Your doctor may offer you:

  • low-intensity interventions, such as self-help guided by the doctor or computerised cognitive behavioural therapy ,
  • physical activity programmes,
  • group cognitive behavioural therapy ,
  • medication if you have a history of moderate or severe depression, or you have had symptoms for a long time, and
  • referral for further assessment and treatment if needed.

Step 3: Moderate to severe depression, or mild to moderate depression when other treatments havent worked

Your doctor may suggest:

Step 4: Severe and complex depression or if your life is at risk Your doctor may suggest:

  • medication,

Also Check: Can Lamictal Be Used For Depression

Information For Family Carers And Friends

You can get support if you are a carer, friend or family member of someone living with depression.

Being a carer might mean you can claim certain benefits that might help you and the person you care for. For more information, please see the Mental Health and Money Advice services website:www.mentalhealthandmoneyadvice.org/en/welfare-benefits/what-benefits-are-available-for-mental-health-carers/

You could also get in touch with carer support groups or sibling support groups. You can search for local groups in your area online or ask your GP.

You can ask your local authority for a carers assessment if you need more practical support to help care for someone.

As a carer you should be involved in decisions about care planning. There are rules about information sharing and confidentiality which may make it difficult for you to get all the information you need in some circumstances.

You can find out more information about:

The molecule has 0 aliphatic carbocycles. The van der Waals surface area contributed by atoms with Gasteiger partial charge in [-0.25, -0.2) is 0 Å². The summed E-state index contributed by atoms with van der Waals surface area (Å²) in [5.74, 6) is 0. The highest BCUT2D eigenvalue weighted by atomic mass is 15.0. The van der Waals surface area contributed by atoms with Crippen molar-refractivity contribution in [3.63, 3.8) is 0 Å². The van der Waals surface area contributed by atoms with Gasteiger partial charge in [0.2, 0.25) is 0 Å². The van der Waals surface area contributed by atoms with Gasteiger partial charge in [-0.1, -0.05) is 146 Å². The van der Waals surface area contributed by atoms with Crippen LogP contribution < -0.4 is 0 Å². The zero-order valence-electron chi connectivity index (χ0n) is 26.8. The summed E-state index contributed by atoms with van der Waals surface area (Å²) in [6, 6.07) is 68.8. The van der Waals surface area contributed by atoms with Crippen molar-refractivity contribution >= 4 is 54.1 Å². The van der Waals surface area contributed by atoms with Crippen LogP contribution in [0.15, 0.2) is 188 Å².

• Carers assessments by clicking here.
  • Confidentiality and information sharing by clicking here.

How can I support the person that I care for?

You might find it easier to support someone with depression if you understand their symptoms, treatment and self-management skills. You can use this to support them to get help and stay well.

Below are some initial suggestions for providing practical day to day support to someone with depression.

You can find out more information about:

You can find more information about:

Website: www.web.ntw.nhs.uk/selfhelp/

You Socialise Less Or Stop Altogether

Effects of Severe Depression on Daily Life

In 2017, the BBC reported that 55 percent of those living with a mental illness “stopped socialising or going out“, according to a survey conducted by the charity Time to Change. Socialising can be especially difficult if you’re dealing with depression, when even seemingly small tasks like showering can become physically and emotionally overwhelming. Don’t minimise the significance of your social life if you’re struggling to see your friends or even respond to texts, bring it up with your doctor or therapist.

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When To Seek Help

It doesnt always matter how hard you try or how much energy you put into self-care and routines depression can sometimes creep up on you anyway.

Try to remind yourself that depression is a mental health condition. Just like all other forms of illness, we dont always have control over how it manifests.